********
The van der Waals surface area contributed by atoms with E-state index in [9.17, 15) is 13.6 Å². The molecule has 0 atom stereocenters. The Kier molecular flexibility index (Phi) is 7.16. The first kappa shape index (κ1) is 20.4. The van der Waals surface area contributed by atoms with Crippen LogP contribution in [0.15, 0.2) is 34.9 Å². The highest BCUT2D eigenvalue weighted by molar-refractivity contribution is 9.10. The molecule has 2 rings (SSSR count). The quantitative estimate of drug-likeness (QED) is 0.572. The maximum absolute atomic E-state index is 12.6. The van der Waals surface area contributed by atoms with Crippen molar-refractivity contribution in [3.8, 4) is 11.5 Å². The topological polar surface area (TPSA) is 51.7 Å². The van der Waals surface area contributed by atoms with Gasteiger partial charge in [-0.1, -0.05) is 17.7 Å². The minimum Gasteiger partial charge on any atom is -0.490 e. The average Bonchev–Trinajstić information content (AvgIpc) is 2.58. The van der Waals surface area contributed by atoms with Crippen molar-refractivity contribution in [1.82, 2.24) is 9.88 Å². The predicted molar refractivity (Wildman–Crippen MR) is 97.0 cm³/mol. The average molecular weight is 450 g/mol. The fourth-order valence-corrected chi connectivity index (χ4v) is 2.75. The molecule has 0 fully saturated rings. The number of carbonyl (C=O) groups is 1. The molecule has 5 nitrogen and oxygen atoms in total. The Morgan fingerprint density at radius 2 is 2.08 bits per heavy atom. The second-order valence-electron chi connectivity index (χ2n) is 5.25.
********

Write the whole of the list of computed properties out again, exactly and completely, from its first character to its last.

The van der Waals surface area contributed by atoms with E-state index in [9.17, 15) is 13.6 Å². The molecule has 0 atom stereocenters. The Kier molecular flexibility index (Phi) is 7.16. The first kappa shape index (κ1) is 20.4. The van der Waals surface area contributed by atoms with Crippen LogP contribution in [0.15, 0.2) is 34.9 Å². The highest BCUT2D eigenvalue weighted by molar-refractivity contribution is 9.10. The molecule has 2 rings (SSSR count). The quantitative estimate of drug-likeness (QED) is 0.572. The maximum absolute atomic E-state index is 12.6. The van der Waals surface area contributed by atoms with Crippen molar-refractivity contribution in [3.8, 4) is 11.5 Å². The topological polar surface area (TPSA) is 51.7 Å². The van der Waals surface area contributed by atoms with Gasteiger partial charge in [-0.1, -0.05) is 17.7 Å². The minimum Gasteiger partial charge on any atom is -0.490 e. The average Bonchev–Trinajstić information content (AvgIpc) is 2.58. The van der Waals surface area contributed by atoms with Crippen molar-refractivity contribution in [1.82, 2.24) is 9.88 Å². The predicted molar refractivity (Wildman–Crippen MR) is 97.0 cm³/mol. The average molecular weight is 450 g/mol. The fourth-order valence-corrected chi connectivity index (χ4v) is 2.75. The molecule has 0 fully saturated rings. The number of carbonyl (C=O) groups is 1. The molecule has 5 nitrogen and oxygen atoms in total. The Morgan fingerprint density at radius 2 is 2.08 bits per heavy atom. The second-order valence-electron chi connectivity index (χ2n) is 5.25.